I’ve come to understand that all the chatter inside my head is not useful.
A few years ago, when I first started therapy, I had a breakthrough. I was panicking about my to-do list, about how I’d power through the beginning of a week, running on the reserve of energy I gathered over the weekend, and experience this intense despair by Wednesday evening.
My therapist suggested that I was setting this unreachable bar for myself. No one else was asking these things of me. That it was completely unfair because even though I would reach my mark, completing my to-do list, it would never be enough. My mind would turn right around and find the next thing to obsess about accomplishing.
If I sound dramatic, it’s because I
My therapist said that instead of becoming more efficient / effective / productive, I needed to learn to deal with the anxiety of not accomplishing things. Because that is the actual state of our days – things need doing, things get done, and we start again. There will never be a day that everything is Done.
When I read Hand Wash Cold it reiterated this idea. That I am here to do (and not freak out about) things like laundry, paying bills, and kissing my husband. That these daily tasks were a path into self-awareness and a type of enlightenment. Very much the basis of the human experience. To love, to be.
That was a light-bulb moment.
Then I found Byron Katie and her ideas of questioning our thoughts. That when we attach to, and believe, our thoughts, we bring ourselves into chaos. That negative feelings are a reflection of our mind believing thoughts that do not line-up with reality. She’s created something called The Work, which allows people to question and reconcile their thoughts with the world.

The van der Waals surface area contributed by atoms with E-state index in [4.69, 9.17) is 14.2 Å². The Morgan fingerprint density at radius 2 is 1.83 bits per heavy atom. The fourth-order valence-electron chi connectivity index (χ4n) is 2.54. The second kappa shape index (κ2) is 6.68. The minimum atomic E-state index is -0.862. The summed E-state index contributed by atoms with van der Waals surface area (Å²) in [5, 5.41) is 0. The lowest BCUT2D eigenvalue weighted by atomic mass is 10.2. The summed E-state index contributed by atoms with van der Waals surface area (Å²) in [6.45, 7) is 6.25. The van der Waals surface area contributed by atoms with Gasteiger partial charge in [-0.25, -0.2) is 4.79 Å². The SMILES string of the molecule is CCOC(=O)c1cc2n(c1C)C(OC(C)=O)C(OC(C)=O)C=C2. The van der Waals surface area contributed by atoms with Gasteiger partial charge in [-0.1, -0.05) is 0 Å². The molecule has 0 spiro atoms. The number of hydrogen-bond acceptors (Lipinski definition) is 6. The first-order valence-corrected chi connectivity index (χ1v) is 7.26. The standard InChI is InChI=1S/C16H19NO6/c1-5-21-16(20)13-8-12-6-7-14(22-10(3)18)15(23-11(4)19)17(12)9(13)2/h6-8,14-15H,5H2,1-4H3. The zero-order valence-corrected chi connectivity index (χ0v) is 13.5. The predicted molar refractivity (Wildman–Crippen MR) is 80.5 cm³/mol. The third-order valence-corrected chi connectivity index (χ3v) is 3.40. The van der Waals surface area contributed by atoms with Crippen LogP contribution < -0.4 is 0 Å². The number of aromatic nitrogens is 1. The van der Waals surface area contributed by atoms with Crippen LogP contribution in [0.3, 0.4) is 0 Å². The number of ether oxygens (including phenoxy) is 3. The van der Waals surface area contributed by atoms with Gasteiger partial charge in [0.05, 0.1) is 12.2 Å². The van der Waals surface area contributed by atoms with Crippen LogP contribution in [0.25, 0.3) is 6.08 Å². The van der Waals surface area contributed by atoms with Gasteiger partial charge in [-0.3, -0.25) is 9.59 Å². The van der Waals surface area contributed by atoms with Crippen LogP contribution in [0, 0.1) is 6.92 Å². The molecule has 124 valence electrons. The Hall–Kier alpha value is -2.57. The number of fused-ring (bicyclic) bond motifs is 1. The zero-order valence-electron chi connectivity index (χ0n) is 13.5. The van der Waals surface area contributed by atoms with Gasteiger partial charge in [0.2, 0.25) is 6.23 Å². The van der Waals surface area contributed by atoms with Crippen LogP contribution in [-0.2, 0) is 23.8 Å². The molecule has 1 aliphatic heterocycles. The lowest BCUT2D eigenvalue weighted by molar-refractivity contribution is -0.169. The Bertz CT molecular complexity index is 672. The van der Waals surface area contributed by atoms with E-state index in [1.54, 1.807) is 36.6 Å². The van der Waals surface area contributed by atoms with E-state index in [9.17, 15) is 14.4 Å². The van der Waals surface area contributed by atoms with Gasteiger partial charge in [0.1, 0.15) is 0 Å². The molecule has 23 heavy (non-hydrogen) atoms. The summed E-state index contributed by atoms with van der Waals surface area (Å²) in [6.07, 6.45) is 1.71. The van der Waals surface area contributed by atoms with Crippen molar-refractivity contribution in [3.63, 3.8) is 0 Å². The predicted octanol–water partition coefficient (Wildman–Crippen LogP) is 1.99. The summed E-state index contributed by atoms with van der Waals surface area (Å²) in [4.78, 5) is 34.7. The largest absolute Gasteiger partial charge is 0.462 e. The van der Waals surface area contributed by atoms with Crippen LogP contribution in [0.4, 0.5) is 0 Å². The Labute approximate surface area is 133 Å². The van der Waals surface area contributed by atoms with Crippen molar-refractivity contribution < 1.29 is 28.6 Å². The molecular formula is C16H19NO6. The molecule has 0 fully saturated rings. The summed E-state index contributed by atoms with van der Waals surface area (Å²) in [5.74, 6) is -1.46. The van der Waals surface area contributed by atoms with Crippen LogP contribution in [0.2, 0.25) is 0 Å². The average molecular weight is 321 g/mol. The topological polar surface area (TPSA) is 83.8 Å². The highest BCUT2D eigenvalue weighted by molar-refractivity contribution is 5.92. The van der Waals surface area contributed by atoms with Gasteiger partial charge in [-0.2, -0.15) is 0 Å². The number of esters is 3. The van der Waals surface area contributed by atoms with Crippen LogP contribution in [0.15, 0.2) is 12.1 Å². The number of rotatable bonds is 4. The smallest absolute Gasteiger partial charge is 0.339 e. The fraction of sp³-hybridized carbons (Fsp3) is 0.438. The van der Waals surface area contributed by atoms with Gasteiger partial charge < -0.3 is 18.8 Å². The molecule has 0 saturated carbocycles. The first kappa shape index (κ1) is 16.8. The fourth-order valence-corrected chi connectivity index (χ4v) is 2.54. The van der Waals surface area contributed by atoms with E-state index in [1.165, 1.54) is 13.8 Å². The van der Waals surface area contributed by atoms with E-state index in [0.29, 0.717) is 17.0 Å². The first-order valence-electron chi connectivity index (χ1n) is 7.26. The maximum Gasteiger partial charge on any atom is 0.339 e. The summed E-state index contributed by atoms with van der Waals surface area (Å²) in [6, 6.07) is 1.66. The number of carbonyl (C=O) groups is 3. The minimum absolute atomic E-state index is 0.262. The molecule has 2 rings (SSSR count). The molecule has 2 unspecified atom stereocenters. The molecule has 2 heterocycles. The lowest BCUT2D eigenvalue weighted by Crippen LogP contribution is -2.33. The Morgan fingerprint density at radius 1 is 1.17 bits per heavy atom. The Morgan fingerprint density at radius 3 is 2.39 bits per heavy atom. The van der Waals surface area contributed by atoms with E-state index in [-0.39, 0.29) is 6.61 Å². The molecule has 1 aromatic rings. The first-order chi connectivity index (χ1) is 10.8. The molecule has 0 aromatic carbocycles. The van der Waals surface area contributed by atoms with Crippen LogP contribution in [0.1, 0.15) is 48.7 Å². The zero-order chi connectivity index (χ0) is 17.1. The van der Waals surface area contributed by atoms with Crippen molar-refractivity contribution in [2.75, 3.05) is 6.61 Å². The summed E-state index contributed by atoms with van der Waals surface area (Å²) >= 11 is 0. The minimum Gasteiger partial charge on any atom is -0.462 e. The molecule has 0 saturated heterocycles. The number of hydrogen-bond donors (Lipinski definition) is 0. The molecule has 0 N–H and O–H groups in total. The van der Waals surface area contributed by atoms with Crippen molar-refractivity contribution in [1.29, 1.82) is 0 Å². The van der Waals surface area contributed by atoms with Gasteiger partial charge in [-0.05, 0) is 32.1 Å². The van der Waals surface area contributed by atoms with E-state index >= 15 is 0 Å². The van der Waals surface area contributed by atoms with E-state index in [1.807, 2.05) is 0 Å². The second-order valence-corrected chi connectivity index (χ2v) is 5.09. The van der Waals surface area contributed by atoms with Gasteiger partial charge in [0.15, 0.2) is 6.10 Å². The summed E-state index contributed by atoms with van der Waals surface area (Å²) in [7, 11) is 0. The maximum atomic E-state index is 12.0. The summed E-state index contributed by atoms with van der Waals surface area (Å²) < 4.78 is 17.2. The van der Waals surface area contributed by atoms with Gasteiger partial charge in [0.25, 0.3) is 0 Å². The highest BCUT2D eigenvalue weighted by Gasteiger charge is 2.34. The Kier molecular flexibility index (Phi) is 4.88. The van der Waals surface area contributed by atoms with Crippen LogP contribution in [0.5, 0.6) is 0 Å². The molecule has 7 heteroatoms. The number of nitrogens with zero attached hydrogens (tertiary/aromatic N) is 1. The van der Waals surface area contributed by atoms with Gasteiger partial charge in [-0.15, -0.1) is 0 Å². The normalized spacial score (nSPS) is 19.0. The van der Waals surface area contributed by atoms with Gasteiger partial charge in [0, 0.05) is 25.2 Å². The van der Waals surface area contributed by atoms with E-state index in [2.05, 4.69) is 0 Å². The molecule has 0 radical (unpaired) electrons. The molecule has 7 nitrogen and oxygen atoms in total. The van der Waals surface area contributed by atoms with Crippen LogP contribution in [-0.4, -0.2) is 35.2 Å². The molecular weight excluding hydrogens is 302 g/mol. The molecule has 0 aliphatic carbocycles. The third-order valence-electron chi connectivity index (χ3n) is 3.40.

That was a light-bulb moment.
And now I’m reading The Untethered Soul by Michael A. Singer. From the start, Singer focuses on the idea that you not only don’t have to believe your thoughts, you don’t even have to listen to them at all.
Our inner dialogue can be like living with a manic-depressive, a crazy roommate who continually grabs our attention. Singer suggests:
“The best way to free yourself from this incessant chatter is to step back and view it objectively…the only way to get your distance from this voice is to stop differentiating what it’s saying. Stop feeling that one thing it says is you and the other thing it says is not you… You are the one who hears the voice”
I am not the voice. I am the one who hears it.
An holy wow, doesn’t that create some distance between the craziness in my head and the gorgeous view of life I have when I’m not feeling insane?
It never occurred to me to disregard the internal chatter completely. To just separate from it, in my mind. To stop arguing with it, or trying to soothe it. To just, be.
As I’m reading, I understand.
“True personal growth is about transcending the part of you that is not okay and needs protection”
WIth each lesson learned, with each experience, each light-bulb moment, I am moving away from controlling an protecting myself, to living my life.
And it feels really good.